A frame from a contact sheet showing television puppet series Thunderbirds in production, National Media Museum Collection

A frame from a contact sheet showing television puppet series Thunderbirds in production, National Media Museum Collection

As Anderson strove for more realism and spectacle in his films, his puppets moved from caricatures to the more realistic human representations seen in Captain Scarlet and The Mysterons in 1967.

A photograph of children meeting cast members Captain Scarlet and Destiny Angel from ITV puppet series Captain Scarlet and the Mysterons, National Media Museum Collection

A photograph of children meeting cast members Captain Scarlet and Destiny Angel from ITV puppet series Captain Scarlet and the Mysterons, National Media Museum Collection

Finally, in 1970, Gerry Anderson accomplished what he set out to do at the start of his career as his first live action series UFO was aired. UFO retained the futuristic action of Anderson’s earlier puppet series, but it ended a thirteen year career with puppets.

A photograph of the cast of television puppet series Thunderbirds taken at AP Film Studios in Slough, 1965, National Media Museum Collection

A photograph of the cast of television puppet series Thunderbirds shown with puppeteer Mary Turner at AP Film Studios in Slough, 1965, National Media Museum Collection

What was your favourite puppet production, or your most memorable Anderson moment? Mine’s got to be Terrahawks. I’ll never forget Zelda’s terrifying face!

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About Emma Thom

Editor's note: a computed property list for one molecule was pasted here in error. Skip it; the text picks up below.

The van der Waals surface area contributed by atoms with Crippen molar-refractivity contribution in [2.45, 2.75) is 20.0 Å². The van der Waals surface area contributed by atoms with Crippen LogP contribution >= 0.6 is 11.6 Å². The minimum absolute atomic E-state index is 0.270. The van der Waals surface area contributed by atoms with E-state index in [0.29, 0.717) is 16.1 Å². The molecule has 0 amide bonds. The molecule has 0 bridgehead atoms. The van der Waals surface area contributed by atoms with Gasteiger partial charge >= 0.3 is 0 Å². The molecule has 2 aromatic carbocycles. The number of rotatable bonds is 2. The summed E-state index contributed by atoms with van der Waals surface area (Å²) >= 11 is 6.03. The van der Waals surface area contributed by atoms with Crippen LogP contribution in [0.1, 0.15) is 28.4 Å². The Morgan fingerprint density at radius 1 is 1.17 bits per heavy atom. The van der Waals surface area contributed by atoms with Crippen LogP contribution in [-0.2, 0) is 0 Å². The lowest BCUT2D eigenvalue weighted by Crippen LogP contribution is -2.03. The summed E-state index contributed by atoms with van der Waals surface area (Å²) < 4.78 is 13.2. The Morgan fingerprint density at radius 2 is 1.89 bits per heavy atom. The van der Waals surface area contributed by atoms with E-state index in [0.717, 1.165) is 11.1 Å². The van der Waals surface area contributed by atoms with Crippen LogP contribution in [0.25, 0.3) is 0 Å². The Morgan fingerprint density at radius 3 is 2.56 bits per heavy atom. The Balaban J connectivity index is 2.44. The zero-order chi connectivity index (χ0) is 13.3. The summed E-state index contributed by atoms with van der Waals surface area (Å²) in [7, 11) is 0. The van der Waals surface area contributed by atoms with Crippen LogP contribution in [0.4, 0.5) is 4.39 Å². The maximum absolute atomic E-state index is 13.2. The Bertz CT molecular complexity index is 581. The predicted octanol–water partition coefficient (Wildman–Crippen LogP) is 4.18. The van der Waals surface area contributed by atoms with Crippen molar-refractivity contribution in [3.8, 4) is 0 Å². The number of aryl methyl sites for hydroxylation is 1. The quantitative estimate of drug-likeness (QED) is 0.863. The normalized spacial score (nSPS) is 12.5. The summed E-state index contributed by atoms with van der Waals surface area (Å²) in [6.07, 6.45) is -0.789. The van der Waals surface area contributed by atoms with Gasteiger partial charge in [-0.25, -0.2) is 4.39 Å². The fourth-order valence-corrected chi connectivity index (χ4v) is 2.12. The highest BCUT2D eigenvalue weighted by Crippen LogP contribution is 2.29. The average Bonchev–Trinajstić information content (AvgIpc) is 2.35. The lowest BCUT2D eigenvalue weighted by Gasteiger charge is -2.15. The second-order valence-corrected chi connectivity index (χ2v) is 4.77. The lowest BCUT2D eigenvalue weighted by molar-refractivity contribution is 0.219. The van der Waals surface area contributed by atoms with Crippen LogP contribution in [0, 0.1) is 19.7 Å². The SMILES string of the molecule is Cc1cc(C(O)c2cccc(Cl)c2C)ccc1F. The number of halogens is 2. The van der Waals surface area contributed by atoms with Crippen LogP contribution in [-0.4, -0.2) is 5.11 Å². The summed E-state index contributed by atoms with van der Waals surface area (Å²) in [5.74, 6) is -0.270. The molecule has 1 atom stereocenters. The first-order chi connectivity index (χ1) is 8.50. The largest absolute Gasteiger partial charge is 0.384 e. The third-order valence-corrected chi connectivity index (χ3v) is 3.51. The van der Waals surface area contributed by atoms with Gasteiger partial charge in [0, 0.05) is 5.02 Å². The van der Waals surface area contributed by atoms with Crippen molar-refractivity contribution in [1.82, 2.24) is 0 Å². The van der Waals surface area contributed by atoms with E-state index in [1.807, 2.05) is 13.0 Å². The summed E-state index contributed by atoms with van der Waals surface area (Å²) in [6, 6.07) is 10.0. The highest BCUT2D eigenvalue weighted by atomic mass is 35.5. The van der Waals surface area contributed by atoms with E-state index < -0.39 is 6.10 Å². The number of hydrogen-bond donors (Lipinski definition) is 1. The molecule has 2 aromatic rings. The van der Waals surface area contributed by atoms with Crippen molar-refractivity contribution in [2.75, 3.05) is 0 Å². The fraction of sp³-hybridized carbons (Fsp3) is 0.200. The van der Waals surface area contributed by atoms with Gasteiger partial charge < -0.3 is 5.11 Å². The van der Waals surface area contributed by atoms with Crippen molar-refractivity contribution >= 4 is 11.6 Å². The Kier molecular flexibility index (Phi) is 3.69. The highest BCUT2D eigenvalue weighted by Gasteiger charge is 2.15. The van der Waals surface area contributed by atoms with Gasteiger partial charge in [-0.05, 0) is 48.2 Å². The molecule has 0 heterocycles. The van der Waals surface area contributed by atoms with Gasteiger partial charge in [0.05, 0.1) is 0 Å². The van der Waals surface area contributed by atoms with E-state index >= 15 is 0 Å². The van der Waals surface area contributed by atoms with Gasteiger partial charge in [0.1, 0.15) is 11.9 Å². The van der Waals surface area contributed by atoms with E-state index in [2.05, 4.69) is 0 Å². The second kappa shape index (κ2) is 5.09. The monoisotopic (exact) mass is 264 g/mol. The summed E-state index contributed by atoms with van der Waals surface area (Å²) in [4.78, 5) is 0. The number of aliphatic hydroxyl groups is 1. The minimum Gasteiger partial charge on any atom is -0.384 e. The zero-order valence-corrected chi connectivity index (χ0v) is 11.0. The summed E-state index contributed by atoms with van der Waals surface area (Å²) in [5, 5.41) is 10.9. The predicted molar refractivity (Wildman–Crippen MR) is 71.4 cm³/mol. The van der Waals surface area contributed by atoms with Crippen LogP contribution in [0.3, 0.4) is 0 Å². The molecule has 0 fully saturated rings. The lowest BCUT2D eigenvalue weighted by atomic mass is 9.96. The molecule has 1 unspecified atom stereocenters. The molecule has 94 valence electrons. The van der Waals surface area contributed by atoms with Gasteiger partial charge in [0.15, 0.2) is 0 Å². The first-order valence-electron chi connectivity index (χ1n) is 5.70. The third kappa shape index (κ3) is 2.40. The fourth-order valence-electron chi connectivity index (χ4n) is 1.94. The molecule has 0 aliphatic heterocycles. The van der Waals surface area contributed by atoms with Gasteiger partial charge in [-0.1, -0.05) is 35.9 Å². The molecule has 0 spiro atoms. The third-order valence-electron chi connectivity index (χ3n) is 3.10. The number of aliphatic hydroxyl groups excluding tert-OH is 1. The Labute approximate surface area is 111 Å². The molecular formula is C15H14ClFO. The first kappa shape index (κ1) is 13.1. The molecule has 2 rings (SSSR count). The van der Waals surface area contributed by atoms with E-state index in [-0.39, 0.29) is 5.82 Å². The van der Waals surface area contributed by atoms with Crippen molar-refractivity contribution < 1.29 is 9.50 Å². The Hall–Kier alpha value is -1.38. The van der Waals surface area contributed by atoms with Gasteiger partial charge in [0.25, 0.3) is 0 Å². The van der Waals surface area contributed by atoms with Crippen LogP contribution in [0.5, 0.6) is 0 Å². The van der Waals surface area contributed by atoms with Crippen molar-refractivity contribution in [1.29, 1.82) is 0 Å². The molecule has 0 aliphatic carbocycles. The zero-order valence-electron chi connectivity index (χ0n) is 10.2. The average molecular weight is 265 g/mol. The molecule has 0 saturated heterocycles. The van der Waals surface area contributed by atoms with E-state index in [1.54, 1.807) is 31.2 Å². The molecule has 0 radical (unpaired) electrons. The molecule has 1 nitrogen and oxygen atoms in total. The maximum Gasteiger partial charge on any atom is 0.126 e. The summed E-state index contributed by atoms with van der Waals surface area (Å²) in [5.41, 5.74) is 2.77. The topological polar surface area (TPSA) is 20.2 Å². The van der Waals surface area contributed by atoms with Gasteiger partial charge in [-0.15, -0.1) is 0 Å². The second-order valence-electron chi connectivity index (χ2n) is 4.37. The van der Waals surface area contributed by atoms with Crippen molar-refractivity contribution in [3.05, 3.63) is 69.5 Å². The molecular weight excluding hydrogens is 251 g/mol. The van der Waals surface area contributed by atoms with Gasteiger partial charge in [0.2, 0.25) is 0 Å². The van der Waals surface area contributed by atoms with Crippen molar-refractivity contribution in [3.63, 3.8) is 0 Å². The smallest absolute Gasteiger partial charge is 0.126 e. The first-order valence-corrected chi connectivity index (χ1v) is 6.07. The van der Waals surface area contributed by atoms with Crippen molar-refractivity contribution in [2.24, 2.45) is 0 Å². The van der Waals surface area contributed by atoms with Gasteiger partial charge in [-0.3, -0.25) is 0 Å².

As the Senior Web Content Coordinator, I help our online visitors to explore the science, technology and art of the still and moving image and its impact on our lives.

9 comments on “Supermarionation: Gerry Anderson, a life in puppetry

  1. Anonymous
    January 1, 2013

    Sorry to be a pedantic geek, but isn’t it Thunderbird 1 being filmed taking off? You can just make out the diving board steps for the swimming pool

    • Emma Thom
      January 2, 2013

      Pedantic geekery is very welcome. Give me a couple of days and I’ll do my best to get to the bottom of this one.

    • Emma Thom
      January 2, 2013

      How right you are! Good spot – consider it changed.

  2. Sam Denham
    January 4, 2013

    Very Interested to read this post, as I was involved in commissioning the Brains, Scott and Captain Scarlet puppets in your collection for MOMI many years ago and have been involved in various other Anderson related projects over the years. Your collection of photographs looks particularly interesting as they include some I’ve never seen elsewhere. But I should point out that the cameraman credited in the shot with Derek Meddings is not Gerry – although I can see there is a resemblence. By then (1966) Gerry was usually only to be found in his office or the editing suites, being mainly involved in planning and post-production.

    • Emma Thom
      January 4, 2013

      Thank you so much, Sam. I’ve updated the post, and passed this on to the Collections team so we can update our records.

      It’s great to hear from someone who’s been involved in one of our projects – especially when they can help with the accuracy of our data. All the best.

      • Sam Denham
        January 7, 2013

        Very happy to help. I think you may also have a Thunderbird Two model on display that was made for MOMI with the involvement of members of the original Thunderbirds production team. Would be great to see a bigger exhibition at the museum based on their work !

  3. Anonymous
    February 8, 2013

    I love to see behind the camera stuff, i recently saw this Gerry Anderson oddity, an actual piece of production equipment still surviving.

    Late 1950's / 60s EMI Valve Mixer / Mixing Desk Owned By Gerry Anderson / AP Film Studios

  4. Graham Farley
    August 24, 2013

    We are heading to the 50th Anniversary of the Production of Thunderbirds is the museum planning a celebration event for this iconic series?

  5. Ruben Wager
    May 22, 2014

    There are some upcoming project of Gerry Anderson which is being produced by Anderson Entertainment